"The Melkite Synod sees that the church of the first millennium could be the model for unity today. The Synod strongly affirms its full communion with the Apostolic See of Rome and that this communion would not be ruptured. The Fathers offered their thanks to the International Theological Commission as well as the Joint Synodal Commissions recently reestablished by Patriarch Maximos V and Orthodox Patriarch Ignatius IV."

Key to this initiative was the profession of faith made by the Melkite Greek Catholic Archbishop Elias Zogby:

"They offer special thanks to Archbishop Elias Zoghby whose 1995 Profession of Faith was the major force for reopening dialogue with the Orthodox brothers. Zoghby, the former archbishop of Baalbek and a long-time leader among the Melkite bishops, offered this brief statement in 1995 and it was subscribed to by 24 of the 26 bishops present at the 1995 Holy Synod:

1. I believe everything which Eastern Orthodoxy teaches. 2. I am in communion with the Bishop of Rome as the first among the bishops, according to the limits recognized by the Holy Fathers of the East during the first millennium, before the separation."

In October, 1996 the Holy Synod of the Antiochian Orthodox Patriarchate issued a statement which included these concerns on the Melkite proposal:

"In this regard, our Church questions the unity of faith which the Melkite Catholics think has become possible. Our Church believes that the discussion of this unity with Rome is still in its primitive stage.  The first step toward unity on the doctrinal level, is not to consider as ecumenical, the Western local councils which the Church of Rome, convened, separately, including the First Vatican Council. 

"And second the Melkite Catholics should not be obligated to accept such councils.  Regarding inter-communion now, our Synod believes that inter-communion cannot be separated from the unity of faith.  Moreover, inter-communion is the last step in the quest for unity and not the first."

In a letter to the Antiochian Archdiocese of North America, Metropolitan Philip also said:

"Please be advised that, while we pray for unity among all Christians, we cannot and will not enter into communion with non-Orthodox until we first achieve the unity of faith.  As long as this unity of faith is not realized, there cannot be intercommunion.  We ask you to adhere to the instructions which you receive from our office and hierarchs."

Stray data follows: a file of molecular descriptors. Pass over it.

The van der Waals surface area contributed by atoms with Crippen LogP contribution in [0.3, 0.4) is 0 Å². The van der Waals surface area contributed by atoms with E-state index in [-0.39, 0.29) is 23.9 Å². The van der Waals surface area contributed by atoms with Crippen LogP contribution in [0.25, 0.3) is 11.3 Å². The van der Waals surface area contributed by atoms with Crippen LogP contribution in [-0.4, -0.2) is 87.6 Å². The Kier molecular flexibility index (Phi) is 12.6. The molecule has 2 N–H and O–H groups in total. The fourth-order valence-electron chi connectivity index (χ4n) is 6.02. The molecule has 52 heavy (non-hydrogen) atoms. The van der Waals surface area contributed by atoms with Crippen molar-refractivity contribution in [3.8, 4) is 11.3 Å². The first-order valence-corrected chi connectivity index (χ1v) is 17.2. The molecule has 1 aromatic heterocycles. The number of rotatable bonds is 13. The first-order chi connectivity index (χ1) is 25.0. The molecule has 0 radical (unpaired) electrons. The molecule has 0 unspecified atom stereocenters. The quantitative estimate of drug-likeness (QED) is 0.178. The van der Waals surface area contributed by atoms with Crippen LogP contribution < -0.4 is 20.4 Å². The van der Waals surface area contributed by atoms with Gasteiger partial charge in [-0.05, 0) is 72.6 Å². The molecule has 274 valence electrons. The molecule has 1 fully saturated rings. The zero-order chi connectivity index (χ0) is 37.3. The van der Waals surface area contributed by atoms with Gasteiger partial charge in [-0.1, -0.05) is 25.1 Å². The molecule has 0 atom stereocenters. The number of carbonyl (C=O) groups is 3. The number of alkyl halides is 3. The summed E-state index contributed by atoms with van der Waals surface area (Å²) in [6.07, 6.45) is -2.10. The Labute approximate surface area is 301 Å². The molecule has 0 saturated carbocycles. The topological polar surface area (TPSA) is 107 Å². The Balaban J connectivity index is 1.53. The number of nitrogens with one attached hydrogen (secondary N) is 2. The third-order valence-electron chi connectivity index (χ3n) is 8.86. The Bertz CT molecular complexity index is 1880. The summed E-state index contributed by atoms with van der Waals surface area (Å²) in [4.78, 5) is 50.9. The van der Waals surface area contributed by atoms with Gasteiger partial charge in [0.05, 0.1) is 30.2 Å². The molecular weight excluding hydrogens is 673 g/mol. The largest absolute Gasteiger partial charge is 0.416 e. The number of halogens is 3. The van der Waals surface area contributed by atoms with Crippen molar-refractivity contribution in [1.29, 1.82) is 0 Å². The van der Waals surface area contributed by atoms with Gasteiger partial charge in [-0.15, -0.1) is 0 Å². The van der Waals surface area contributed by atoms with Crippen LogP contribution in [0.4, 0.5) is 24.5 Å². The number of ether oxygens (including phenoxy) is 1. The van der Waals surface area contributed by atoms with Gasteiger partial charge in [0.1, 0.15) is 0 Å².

Next is the text of the letter with Rome's commentary on the Melkite Initiative. It has been translated from the French by Ken Guindon. It was reviewed by His Grace Bishop Nicholas Samra (who made a few corrections) and permission was given to publish this in English:

Congregation for the Eastern Churches 
Prot. No. 251/75 
June 11, 1997 

His Beatitude 
Maximos V HAKIM 
Greek-Melkite Catholic Patriarch of Antioch and of all the East, 
of Alexandria and of Jerusalem. 

Your Beatitude, 

The news of the project for "rapprochement" between the Greek-Melkite Catholic Patriarchate and the Orthodox Patriarchate of Antioch has given rise to various echoes and comments in the public opinion. 

The Congregation for Doctrine of the Faith, the Congregation for the Eastern Churches, and the Pontifical Council for Christian Unity have made an effort to study and closely examine the areas which fall within their competence in this domain; and the heads of these Dicasteries have been charged by the Holy Father to express some considerations to Your Beatitude. 

The Holy See is greatly interested in and encourages initiatives which favor the road to a complete reconciliation of the Christian Churches. She appreciates the motivation behind the efforts undertaken for several decades by the Greek-Melkite Catholic Patriarchate, which is trying to hasten the coming of this full communion so greatly desired. The Code of Canons of the Eastern Churches recognizes the duty for every Christian (Can. 902), which becomes for the Eastern Catholic Churches a special duty (munus) (Can. 903), whose exercise will be governed "through special norms of particular law while the Roman Apostolic Church functions as the moderator for the universal church" (Can. 904).